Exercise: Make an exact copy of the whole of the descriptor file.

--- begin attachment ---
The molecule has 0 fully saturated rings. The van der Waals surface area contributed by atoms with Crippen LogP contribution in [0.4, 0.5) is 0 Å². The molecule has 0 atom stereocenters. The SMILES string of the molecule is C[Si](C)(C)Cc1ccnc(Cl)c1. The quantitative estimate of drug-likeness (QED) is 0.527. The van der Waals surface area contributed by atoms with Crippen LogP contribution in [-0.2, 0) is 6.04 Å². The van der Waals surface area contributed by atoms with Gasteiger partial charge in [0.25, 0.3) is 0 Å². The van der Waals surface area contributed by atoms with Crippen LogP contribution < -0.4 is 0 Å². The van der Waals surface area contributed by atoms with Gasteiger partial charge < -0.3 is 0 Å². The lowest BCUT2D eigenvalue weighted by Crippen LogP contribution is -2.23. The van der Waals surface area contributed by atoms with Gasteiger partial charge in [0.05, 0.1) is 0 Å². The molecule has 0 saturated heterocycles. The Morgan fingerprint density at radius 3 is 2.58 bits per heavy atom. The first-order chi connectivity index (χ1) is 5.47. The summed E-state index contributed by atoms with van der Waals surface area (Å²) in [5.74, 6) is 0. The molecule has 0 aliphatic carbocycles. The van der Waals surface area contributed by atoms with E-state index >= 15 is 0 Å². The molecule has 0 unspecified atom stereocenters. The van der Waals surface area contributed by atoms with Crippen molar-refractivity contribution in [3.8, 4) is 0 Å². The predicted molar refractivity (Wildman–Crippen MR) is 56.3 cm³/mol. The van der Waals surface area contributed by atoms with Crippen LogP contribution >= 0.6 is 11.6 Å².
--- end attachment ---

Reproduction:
The molecule has 0 fully saturated rings. The van der Waals surface area contributed by atoms with Crippen LogP contribution in [0.4, 0.5) is 0 Å². The molecule has 0 atom stereocenters. The SMILES string of the molecule is C[Si](C)(C)Cc1ccnc(Cl)c1. The quantitative estimate of drug-likeness (QED) is 0.527. The van der Waals surface area contributed by atoms with Crippen LogP contribution in [-0.2, 0) is 6.04 Å². The van der Waals surface area contributed by atoms with Gasteiger partial charge in [0.25, 0.3) is 0 Å². The van der Waals surface area contributed by atoms with Crippen LogP contribution < -0.4 is 0 Å². The van der Waals surface area contributed by atoms with Gasteiger partial charge < -0.3 is 0 Å². The lowest BCUT2D eigenvalue weighted by Crippen LogP contribution is -2.23. The van der Waals surface area contributed by atoms with Gasteiger partial charge in [0.05, 0.1) is 0 Å². The molecule has 0 saturated heterocycles. The Morgan fingerprint density at radius 3 is 2.58 bits per heavy atom. The first-order chi connectivity index (χ1) is 5.47. The summed E-state index contributed by atoms with van der Waals surface area (Å²) in [5.74, 6) is 0. The molecule has 0 aliphatic carbocycles. The van der Waals surface area contributed by atoms with E-state index >= 15 is 0 Å². The molecule has 0 unspecified atom stereocenters. The van der Waals surface area contributed by atoms with Crippen molar-refractivity contribution in [3.8, 4) is 0 Å². The predicted molar refractivity (Wildman–Crippen MR) is 56.3 cm³/mol. The van der Waals surface area contributed by atoms with Crippen LogP contribution >= 0.6 is 11.6 Å².